Qinetiq wins Watchkeeper drone test contract
Flying porkbarrel-bot heads for Wales
The UK's ongoing effort to develop a domestic flying-robot business - and, incidentally, to supply a small number of such robots to the British forces - has handed out some more nourishment to the arms-tech biz.
It was announced on Friday that ground and flight testing for Project Watchkeeper will be handled by Qinetiq, the controversially privatised defence research outfit.
Watchkeeper. 'A major coup for Wales'.
The drone programme is described as "the £800m Watchkeeper project" by Qinetiq, but in fact the latest National Audit Office report lists the forecast cost as £901m. For this sum, the British army will receive just 54 robot aircraft, according to the Ministry of Defence (MoD).
That puts each fairly small, unarmed Watchkeeper at nearly £17m. That's almost enough to buy a much larger, much more capable Predator-B/Reaper from the States - as in fact the Royal Air Force has already done. The Army has also bought smaller off-the-shelf Hermes 450s from Israel, finding itself unable to wait years for Watchkeepers. Both these systems are already in service above Iraq and Afghanistan.
The reason why Watchkeeper costs so much for such a relatively unimpressive set of specs is that the project is being run as much to develop the UK drone industry as it is to equip the armed forces. In particular, Watchkeeper is expected to boost the new robotport in Wales, ParcAberporth. This is where Qinetiq will do the Watchkeeper flight trials.
The Welsh government is understandably delighted about the whole thing.
"MOD's decision to site Watchkeeper test and evaluation in Wales reinforces the role of ParcAberporth as a site of worldwide importance for unmanned system development," said Rhodri Morgan, First Minister of the Welsh Assembly.
"This is a major coup for Wales... Watchkeeper... will provide a significant beneficial impact to the regional economy... this programme will act as a springboard for attracting other UAV and aerospace technology businesses to the area."
To anyone familiar with the long and doleful relationship the MoD has had with other UK regional arms-technology centres, this has an ominous sound.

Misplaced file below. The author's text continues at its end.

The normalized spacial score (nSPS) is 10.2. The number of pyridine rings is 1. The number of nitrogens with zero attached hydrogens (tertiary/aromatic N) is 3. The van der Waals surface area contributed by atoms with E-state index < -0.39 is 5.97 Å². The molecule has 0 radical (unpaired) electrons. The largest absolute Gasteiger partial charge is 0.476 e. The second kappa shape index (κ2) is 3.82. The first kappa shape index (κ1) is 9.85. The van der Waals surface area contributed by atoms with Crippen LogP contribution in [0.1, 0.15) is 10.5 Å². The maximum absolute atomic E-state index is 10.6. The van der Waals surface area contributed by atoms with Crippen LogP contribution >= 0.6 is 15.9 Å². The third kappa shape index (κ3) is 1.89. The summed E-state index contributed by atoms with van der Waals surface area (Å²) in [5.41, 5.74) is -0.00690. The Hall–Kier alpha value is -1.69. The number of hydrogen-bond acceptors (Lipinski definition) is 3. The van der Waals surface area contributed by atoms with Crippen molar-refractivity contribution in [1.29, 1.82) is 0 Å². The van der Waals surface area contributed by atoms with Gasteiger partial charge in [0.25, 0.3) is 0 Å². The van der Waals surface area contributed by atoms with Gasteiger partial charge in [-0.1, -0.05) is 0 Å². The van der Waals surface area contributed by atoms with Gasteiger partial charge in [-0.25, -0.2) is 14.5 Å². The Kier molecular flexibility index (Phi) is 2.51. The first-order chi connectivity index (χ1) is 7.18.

The lame-duck helicopter factory at Yeovil springs to mind, actually. Yeovil's existence has been a deadly millstone around the neck of British helicopter capability for decades, ensuring that the UK forces have mostly been compelled to buy wildly overpriced and usually not very good rotorcraft; and then endure lengthy delays before they turn up.
In a typical Yeovil helicopter deal, it usually turns out that each worker whose job gets preserved could have been paid off to the tune of £500k or even £1m; the forces could have had alternative aircraft, as good or better, sooner; and still money would have been saved overall.
The Airbus factories at Bristol and Broughton have similarly meant that Blighty is still waiting for Airbus A400M transport planes, each of which is to cost £105m+ on current NAO projections. The wait for A400Ms, like that for Watchkeeper, has been so long the MoD has been forced to buy hugely more powerful C-17 airlifters from America anyway (the sixth Brit C-17 has just been ordered, for £130m. It can carry almost three times what an A400M can, and it's faster too).
British helicopter and transport-plane capability are two of the most serious equipment weaknesses the UK armed forces currently suffers from. Unless ParcAberporth and the rest of the quickly-building British roboplane base is somehow very different from everything that has gone before, we're headed down the same disastrous road with unmanned aircraft.
There's nothing wrong with subsidising industry, though it would probably be good if that industry was one which didn't require a constant flow of sweetheart deals from the government to stay onshore.
There's a lot wrong with taking regional subsidies out of a seriously overstretched defence budget, however. The urge to maintain British arms-tech workers on decent pay is now - literally - starting to mean that the MoD can no longer afford to hire British soldiers.
As for the jobs here in the UK regions, politicians who think that this sort of thing lasts should look at the long decline of BAE Systems' UK workforce, and the way that company has for its entire history moved UK taxpayers' capital out of the country (selling off the Airbus wing factories, among other things, so that those jobs aren't even safe despite the huge efforts to keep them so).
In this light, the Watchkeeper programme resembles not so much an aerial combat robot as a fairly blatant short term vote-buying exercise.
Pigs can fly, it seems; robot ones, anyway. But only once they're dead, salted, and in the pork barrel. ®
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